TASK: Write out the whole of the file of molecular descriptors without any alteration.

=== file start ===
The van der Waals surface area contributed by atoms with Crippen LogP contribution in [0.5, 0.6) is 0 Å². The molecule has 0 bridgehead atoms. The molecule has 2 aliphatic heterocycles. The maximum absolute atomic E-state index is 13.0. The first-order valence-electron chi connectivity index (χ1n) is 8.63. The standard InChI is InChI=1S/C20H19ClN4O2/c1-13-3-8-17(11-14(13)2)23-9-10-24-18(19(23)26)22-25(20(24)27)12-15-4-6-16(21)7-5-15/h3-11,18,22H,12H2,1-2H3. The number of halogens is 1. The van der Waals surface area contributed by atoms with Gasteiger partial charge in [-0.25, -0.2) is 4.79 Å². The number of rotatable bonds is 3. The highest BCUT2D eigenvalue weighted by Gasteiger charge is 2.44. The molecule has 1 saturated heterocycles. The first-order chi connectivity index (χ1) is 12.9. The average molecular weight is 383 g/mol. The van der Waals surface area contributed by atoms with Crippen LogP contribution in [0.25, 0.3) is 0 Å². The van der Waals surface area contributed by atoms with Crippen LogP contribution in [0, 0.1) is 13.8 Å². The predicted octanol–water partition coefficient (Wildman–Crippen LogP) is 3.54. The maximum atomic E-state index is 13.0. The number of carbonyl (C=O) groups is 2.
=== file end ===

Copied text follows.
The van der Waals surface area contributed by atoms with Crippen LogP contribution in [0.5, 0.6) is 0 Å². The molecule has 0 bridgehead atoms. The molecule has 2 aliphatic heterocycles. The maximum absolute atomic E-state index is 13.0. The first-order valence-electron chi connectivity index (χ1n) is 8.63. The standard InChI is InChI=1S/C20H19ClN4O2/c1-13-3-8-17(11-14(13)2)23-9-10-24-18(19(23)26)22-25(20(24)27)12-15-4-6-16(21)7-5-15/h3-11,18,22H,12H2,1-2H3. The number of halogens is 1. The van der Waals surface area contributed by atoms with Gasteiger partial charge in [-0.25, -0.2) is 4.79 Å². The number of rotatable bonds is 3. The highest BCUT2D eigenvalue weighted by Gasteiger charge is 2.44. The molecule has 1 saturated heterocycles. The first-order chi connectivity index (χ1) is 12.9. The average molecular weight is 383 g/mol. The van der Waals surface area contributed by atoms with Crippen LogP contribution in [0.25, 0.3) is 0 Å². The van der Waals surface area contributed by atoms with Crippen LogP contribution in [0, 0.1) is 13.8 Å². The predicted octanol–water partition coefficient (Wildman–Crippen LogP) is 3.54. The maximum atomic E-state index is 13.0. The number of carbonyl (C=O) groups is 2.